Many of the persons claiming under the Massachusetts charters were admitted among the grantees in the Masonian grant of the same town, or were given equivalent privileges in some other township. A few of the settlers who had made improvements under the Massachusetts title resisted all overtures. Several lawsuits ensued, but these always ended in verdicts for the purchasers from Mason. Several settlers in Rindge, New Ipswich, and other towns of this class certainly suffered serious losses and possibly injustice. As a rule, however, the Masonians were ever ready to hear complaints and to grant redress; and they generally succeeded in allaying the contentions that were incident to the existing conditions.
Nothing in the nature of quit-rents, which were characteristic of the province charters, were reserved in these Masonian grants. A prudential stipulation was incorporated to the effect that none of the lands reserved to the fifteen proprietors' shares should be taxed until improved by the owners or some person holding title under them.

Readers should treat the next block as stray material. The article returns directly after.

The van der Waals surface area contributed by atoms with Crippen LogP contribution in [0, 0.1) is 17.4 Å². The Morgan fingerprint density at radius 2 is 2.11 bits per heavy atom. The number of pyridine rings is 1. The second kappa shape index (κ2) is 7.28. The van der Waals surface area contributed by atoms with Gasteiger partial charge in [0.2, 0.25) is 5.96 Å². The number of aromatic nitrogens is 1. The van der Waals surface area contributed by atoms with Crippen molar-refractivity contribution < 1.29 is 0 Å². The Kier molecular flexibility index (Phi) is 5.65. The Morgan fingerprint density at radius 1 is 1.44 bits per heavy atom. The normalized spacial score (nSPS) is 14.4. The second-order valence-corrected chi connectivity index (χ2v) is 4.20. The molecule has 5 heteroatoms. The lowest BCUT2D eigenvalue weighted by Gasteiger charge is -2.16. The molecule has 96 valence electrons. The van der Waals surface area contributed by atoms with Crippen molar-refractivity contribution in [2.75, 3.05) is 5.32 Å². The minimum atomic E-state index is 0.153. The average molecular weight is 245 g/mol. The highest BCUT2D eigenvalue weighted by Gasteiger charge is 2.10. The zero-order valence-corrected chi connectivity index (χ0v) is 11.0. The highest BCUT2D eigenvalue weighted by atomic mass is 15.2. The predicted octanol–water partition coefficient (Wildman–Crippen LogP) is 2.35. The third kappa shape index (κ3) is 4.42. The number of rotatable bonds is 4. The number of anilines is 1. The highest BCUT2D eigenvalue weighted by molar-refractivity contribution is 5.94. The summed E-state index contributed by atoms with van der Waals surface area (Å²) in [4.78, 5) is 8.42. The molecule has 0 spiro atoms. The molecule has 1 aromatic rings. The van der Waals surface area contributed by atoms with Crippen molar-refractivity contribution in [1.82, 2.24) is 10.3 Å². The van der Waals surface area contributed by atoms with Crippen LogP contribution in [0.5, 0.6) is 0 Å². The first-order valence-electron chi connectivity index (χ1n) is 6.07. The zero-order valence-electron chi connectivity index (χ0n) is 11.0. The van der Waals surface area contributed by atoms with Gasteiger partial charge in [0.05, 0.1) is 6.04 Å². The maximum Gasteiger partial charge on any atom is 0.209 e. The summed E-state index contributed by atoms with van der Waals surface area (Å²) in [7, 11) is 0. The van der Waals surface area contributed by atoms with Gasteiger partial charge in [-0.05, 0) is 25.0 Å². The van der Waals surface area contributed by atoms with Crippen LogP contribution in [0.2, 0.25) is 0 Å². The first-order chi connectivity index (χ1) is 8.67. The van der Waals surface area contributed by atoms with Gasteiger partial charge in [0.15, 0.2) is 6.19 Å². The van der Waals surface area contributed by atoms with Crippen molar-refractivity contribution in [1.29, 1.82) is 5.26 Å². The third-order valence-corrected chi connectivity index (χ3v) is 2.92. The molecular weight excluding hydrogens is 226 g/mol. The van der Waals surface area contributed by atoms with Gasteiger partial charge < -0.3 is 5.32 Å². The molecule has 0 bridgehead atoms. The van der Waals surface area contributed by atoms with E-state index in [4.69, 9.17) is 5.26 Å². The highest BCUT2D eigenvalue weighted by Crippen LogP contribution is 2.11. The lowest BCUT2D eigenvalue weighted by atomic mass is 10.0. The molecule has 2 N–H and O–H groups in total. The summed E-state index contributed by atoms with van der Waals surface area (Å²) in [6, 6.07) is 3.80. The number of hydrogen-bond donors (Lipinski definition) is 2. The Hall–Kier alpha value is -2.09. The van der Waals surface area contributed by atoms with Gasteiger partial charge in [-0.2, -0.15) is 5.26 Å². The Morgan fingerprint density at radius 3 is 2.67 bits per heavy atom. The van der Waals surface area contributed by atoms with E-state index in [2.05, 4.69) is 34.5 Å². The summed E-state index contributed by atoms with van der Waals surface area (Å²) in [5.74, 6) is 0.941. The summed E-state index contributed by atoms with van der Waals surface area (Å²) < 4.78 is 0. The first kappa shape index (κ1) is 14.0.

In the administration of the business of the association, their methods and plans were simple, and probably more in harmony with the usages of that time than of the present. If the proprietors had existed a century later they would have formed a corporation. Following the custom of the day they were an association, governed only by the dictates of a common interest. For many years the association did not have a common treasury. In the grant of a township a certain quantity of land was reserved to each shareholder, and the division was made as nearly as practicable in equal shares. In the distribution which accompanied the partition of a township or grant, each grantee and each of the fifteen shares was accorded an original title to one of these sections, all of which were supposed to be equal, generally about three hundred acres. The association paid the common charges in equal shares, and each associate sold the land thus acquired on his own account. The measure of profit or loss of a shareholder in any particular case depended upon the result of the sales made by individual members of the association.